Winter is here! This means that we need to prepare or focus on heating our home, including our greenhouses. Almost everybody is fully aware that things such as wood stoves, old-fashioned fireplaces and outdoor wood boilers are of great help to us.
At times, there are also issues with the quality of air that is often associated with the use of the devices, often as a result to the use of excessive damping air flow and wet fuels. The good news is that, there are a lot of highly efficient, advanced and extremely dependable technologies that can be used for commercial, residential, as well as institutional applications.
Keeping Your Greenhouse Warm
A greenhouse can turn out to be a gardener’s closest friend, especially during fall and winter seasons. They allow us to lengthen the life of our beloved plants. As a matter of fact, even after winter, they still love being inside greenhouses for the next growing season of the succeeding year.
If you already have a greenhouse, or perhaps are planning to get one, there are some very important things that you have to take into consideration as you prepare your greenhouse for use during winter.
Things to Consider
The main consideration that you need to take during winter is your climate locally. Take the time to imagine winters in your area. How cold does it usually get? If you experience going through very harsh winters, filled with ice and snow, using your greenhouse for the entire year may end up very challenging, and not to mention, expensive. If your area only experiences mild winters, considering temperatures at nighttime, at times hitting near freezing point, the extended use of your greenhouse may turn out to be easier.
Another thing you need to consider is the actual types of plants that you are planning to keep inside your greenhouse during the winter season. What temperature range do those plants need? Generally speaking, you want to take care of plants that have the capacity to tolerate some cool weather. Tropical, warm weather plants, which are extremely sensitive to cold may not thrive well in outdoor greenhouses, especially during the colder, winter months.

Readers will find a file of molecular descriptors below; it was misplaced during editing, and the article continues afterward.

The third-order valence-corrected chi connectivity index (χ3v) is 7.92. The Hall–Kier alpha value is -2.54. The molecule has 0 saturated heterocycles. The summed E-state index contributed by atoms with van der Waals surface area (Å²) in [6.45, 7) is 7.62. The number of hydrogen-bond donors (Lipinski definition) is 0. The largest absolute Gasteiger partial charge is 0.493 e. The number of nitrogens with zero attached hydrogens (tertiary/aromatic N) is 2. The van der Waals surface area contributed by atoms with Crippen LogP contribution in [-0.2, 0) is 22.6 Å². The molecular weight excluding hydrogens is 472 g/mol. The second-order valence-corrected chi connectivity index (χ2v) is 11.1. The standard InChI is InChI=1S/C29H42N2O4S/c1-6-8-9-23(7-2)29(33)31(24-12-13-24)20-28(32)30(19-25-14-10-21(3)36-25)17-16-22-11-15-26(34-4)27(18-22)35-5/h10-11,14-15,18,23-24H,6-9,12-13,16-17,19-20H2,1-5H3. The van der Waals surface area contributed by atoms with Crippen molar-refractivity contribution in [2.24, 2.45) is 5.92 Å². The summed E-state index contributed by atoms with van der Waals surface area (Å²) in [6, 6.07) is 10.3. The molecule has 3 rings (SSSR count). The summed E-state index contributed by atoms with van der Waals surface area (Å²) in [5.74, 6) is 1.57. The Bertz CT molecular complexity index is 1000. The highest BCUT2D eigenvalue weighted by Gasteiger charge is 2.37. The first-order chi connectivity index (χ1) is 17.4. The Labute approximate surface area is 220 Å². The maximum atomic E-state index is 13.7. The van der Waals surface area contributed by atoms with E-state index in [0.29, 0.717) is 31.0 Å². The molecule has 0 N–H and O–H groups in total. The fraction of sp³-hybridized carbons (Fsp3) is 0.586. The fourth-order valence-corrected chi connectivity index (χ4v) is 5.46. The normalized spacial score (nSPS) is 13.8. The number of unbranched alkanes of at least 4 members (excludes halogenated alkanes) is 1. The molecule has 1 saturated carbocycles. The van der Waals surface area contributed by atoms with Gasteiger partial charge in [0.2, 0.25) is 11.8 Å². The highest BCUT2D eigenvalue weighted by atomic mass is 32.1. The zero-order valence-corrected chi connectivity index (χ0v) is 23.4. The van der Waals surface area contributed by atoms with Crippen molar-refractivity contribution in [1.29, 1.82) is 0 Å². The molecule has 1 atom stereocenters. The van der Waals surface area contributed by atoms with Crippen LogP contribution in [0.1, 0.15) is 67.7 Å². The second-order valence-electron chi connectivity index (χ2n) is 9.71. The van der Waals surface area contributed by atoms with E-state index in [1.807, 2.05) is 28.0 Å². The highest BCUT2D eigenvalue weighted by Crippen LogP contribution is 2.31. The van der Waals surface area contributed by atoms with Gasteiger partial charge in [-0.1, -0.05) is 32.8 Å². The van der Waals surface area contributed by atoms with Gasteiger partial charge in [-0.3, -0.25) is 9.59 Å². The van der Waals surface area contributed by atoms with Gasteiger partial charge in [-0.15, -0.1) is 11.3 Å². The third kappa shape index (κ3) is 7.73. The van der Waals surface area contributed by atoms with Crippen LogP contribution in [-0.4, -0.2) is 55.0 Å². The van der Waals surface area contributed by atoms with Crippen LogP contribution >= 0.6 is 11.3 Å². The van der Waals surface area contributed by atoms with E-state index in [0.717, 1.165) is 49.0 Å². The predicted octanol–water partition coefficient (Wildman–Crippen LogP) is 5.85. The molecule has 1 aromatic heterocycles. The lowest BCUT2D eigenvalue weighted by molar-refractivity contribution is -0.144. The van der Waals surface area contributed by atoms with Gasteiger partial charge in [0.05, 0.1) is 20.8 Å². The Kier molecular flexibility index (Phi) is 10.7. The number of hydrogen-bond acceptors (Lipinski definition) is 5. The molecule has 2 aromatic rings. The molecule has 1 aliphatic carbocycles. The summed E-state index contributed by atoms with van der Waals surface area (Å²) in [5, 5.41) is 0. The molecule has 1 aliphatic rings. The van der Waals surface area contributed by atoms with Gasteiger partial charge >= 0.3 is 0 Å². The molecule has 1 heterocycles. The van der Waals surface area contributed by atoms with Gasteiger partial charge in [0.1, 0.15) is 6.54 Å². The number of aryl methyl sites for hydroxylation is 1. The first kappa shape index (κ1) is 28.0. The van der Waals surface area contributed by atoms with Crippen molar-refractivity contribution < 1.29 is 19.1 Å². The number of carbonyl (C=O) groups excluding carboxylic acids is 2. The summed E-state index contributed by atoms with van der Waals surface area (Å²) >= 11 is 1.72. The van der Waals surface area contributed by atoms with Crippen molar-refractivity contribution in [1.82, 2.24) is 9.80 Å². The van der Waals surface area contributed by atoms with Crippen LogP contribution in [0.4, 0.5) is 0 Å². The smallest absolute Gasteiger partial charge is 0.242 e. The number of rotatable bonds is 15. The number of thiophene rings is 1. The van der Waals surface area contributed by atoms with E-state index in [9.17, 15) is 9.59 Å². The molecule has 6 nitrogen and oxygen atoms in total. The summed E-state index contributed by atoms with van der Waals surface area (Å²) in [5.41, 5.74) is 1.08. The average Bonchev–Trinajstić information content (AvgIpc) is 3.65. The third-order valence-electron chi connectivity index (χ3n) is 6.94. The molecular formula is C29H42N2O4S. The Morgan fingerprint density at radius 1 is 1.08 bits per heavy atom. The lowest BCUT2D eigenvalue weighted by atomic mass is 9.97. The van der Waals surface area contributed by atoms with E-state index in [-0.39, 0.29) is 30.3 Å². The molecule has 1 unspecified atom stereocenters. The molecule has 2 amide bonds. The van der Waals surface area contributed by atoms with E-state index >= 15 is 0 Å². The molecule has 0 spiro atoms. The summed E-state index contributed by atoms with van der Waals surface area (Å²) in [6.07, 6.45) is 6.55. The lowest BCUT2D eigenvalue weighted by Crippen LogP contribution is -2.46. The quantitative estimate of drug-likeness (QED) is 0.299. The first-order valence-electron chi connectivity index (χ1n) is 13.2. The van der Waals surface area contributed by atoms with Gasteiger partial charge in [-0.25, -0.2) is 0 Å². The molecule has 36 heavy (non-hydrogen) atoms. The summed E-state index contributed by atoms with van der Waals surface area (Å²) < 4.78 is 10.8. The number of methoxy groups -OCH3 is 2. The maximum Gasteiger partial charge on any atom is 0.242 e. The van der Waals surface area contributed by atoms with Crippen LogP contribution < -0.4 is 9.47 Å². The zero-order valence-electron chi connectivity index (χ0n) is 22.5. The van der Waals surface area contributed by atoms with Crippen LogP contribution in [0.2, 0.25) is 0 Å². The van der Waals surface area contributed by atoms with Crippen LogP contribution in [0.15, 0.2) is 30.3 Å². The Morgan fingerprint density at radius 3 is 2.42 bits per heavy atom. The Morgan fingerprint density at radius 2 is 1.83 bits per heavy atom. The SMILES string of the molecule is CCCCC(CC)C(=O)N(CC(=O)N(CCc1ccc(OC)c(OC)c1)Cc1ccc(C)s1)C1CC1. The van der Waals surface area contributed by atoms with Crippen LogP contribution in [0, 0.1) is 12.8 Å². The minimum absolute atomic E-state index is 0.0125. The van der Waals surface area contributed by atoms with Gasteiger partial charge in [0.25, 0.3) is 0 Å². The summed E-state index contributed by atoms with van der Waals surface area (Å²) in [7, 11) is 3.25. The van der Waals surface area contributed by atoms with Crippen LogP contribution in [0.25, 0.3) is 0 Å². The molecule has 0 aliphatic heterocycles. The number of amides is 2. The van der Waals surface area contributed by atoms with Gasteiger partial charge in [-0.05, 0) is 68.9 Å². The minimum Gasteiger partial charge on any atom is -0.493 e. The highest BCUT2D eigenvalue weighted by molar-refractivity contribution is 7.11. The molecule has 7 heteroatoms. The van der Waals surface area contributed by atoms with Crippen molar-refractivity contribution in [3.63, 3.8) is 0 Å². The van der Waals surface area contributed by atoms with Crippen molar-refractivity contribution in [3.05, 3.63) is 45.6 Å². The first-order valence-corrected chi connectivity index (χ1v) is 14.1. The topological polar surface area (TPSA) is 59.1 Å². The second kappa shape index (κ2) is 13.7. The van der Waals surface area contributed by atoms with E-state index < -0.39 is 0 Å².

After determining the kind of plants that you will be growing, as well as the lowest expected temperature in your area, you are now ready to take into consideration alternative sources of heat for your greenhouse.
Alternative Heat Sources
Keep in mind that daytime temperatures in a greenhouse may reach about 20 to 40 degrees warmer compared to outdoor air. At nighttime, however, the temperature may fall, about the very same temperature as cool night outside air. This is basically the time when you need to provide extra protection to your plants from potential freezing inside your greenhouse.
If the temperature at nighttime dips to the 50 to 60 degree range, and you are growing some hardy plants inside your greenhouse, you may not need to prepare an alternative heat source. An inexpensive, and not to mention, easy, way to give that additional heat is by placing some huge rocks, or buckets of water inside your greenhouse. At daytime, the water and rocks will absorb all the heat from the air. On the other hand, at nighttime, they will radiate back the heat out of the greenhouse.
However, if you are dealing with colder temperatures at nighttime, you may have to use some smaller electric heaters. Look for one that is designed specifically for greenhouse use. These heaters usually uses smart thermostats, as well as automatic switches which can be programmed. A greenhouse heater is typically designed to operate for a few hours at a certain time, if necessary, without facing troubles with overheating.
Another reminder, if there is accumulation of snow in your area, make sure to remove them as soon as possible. Snow on the sides and roof of your greenhouse may reduce, or eliminate any solar temperature gained at daytime. Also, build-up of snow may also damage your structure. As such, it is also recommended to keep snow off your roof and your structure on a regular basis.
Indeed, gardening through the use of greenhouse is not at all impossible. With some preparations in advance, you can still be successful.